Why Wall Street’s most bullish strategist says his S&P 500 forecast is probably too low

(MarketWatch) All is merry and bright.

Fresh records for stocks and the start of a Santa Claus rally—typical late-year gains for stocks around the holidays—look to be in the offing as hopes rise that a phase one trade deal will be announced soon. That’s as another lingering concern for markets may have just been swept away—the U.K. Conservative Party cruised to victory and smoothed the path for a long-delayed Brexit. 

Such optimism fits in with our call of the day, from investment firm BTIG’s chief equity and derivatives strategist Julian Emanuel, who appears to have the most bullish S&P 500 forecast on Wall Street—3,450 by the end of 2020. 

“It’s absolutely shocking to us that it’s the most bullish forecast on the Street. And the fact that it is the most bullish leads me to believe that we’re probably going to be too low,” Emanuel tells MarketWatch in an interview. 

His upbeat view is based on a strongish economy and a Federal Reserve that is “clearly committed” to seeing inflation move higher, which means the economy may run above potential growth for a while. Then there is the historical data that shows the years that follow 20% or more tend to average returns of 14.3%, says Emanuel.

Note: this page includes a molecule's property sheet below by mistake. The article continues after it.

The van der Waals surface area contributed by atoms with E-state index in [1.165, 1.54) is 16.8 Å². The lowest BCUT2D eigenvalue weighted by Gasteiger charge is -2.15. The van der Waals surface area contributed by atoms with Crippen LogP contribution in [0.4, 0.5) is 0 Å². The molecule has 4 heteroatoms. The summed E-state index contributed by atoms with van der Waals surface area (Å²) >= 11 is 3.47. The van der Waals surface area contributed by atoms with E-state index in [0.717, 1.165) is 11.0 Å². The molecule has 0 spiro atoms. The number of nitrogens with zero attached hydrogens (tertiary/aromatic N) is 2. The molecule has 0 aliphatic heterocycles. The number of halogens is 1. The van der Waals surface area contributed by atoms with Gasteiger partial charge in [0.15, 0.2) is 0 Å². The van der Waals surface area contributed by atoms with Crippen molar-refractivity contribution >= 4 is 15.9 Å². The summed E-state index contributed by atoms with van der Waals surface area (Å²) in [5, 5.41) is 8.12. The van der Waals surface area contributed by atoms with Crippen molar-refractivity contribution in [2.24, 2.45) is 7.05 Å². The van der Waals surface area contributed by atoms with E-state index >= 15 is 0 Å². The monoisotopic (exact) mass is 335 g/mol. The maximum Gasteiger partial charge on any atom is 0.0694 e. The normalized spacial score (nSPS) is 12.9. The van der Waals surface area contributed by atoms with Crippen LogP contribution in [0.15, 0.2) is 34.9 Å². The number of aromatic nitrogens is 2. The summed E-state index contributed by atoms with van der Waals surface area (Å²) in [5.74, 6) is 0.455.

And if the rumored trade deal materializes, it means the S&P may reach his upper year-end target of 3,950 “particularly if there is upside to the deal being ‘bigger’ than the market expects,” he said. 

As well, the recent advent of zero-fee online stock trading from Charles Schwab and others has made the media and investors “focused on the idea of investing once again.” That may just combine with an end-of-the-bull-market run where investors have historically piled into assets, he says.


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